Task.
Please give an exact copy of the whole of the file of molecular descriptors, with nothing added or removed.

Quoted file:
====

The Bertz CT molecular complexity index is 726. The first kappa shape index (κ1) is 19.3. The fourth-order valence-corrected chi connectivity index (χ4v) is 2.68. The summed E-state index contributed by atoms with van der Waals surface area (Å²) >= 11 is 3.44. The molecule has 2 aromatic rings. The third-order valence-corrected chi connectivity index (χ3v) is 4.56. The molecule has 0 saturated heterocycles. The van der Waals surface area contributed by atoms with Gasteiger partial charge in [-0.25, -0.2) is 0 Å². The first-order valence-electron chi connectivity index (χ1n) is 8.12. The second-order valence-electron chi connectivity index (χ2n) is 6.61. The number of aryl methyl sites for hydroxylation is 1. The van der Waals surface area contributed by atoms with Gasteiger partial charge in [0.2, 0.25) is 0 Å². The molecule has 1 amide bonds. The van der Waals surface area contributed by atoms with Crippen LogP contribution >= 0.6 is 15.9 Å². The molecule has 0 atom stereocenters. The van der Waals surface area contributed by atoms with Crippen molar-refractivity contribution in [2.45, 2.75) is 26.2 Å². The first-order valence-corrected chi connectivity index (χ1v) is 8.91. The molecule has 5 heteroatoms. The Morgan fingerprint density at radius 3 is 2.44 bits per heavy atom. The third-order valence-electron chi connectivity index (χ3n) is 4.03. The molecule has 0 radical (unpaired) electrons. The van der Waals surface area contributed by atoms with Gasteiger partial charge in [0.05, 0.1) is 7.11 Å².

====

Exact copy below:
The Bertz CT molecular complexity index is 726. The first kappa shape index (κ1) is 19.3. The fourth-order valence-corrected chi connectivity index (χ4v) is 2.68. The summed E-state index contributed by atoms with van der Waals surface area (Å²) >= 11 is 3.44. The molecule has 2 aromatic rings. The third-order valence-corrected chi connectivity index (χ3v) is 4.56. The molecule has 0 saturated heterocycles. The van der Waals surface area contributed by atoms with Gasteiger partial charge in [-0.25, -0.2) is 0 Å². The first-order valence-electron chi connectivity index (χ1n) is 8.12. The second-order valence-electron chi connectivity index (χ2n) is 6.61. The number of aryl methyl sites for hydroxylation is 1. The van der Waals surface area contributed by atoms with Gasteiger partial charge in [0.2, 0.25) is 0 Å². The molecule has 1 amide bonds. The van der Waals surface area contributed by atoms with Crippen LogP contribution >= 0.6 is 15.9 Å². The molecule has 0 atom stereocenters. The van der Waals surface area contributed by atoms with Crippen molar-refractivity contribution in [2.45, 2.75) is 26.2 Å². The first-order valence-corrected chi connectivity index (χ1v) is 8.91. The molecule has 5 heteroatoms. The Morgan fingerprint density at radius 3 is 2.44 bits per heavy atom. The third-order valence-electron chi connectivity index (χ3n) is 4.03. The molecule has 0 radical (unpaired) electrons. The van der Waals surface area contributed by atoms with Gasteiger partial charge in [0.05, 0.1) is 7.11 Å².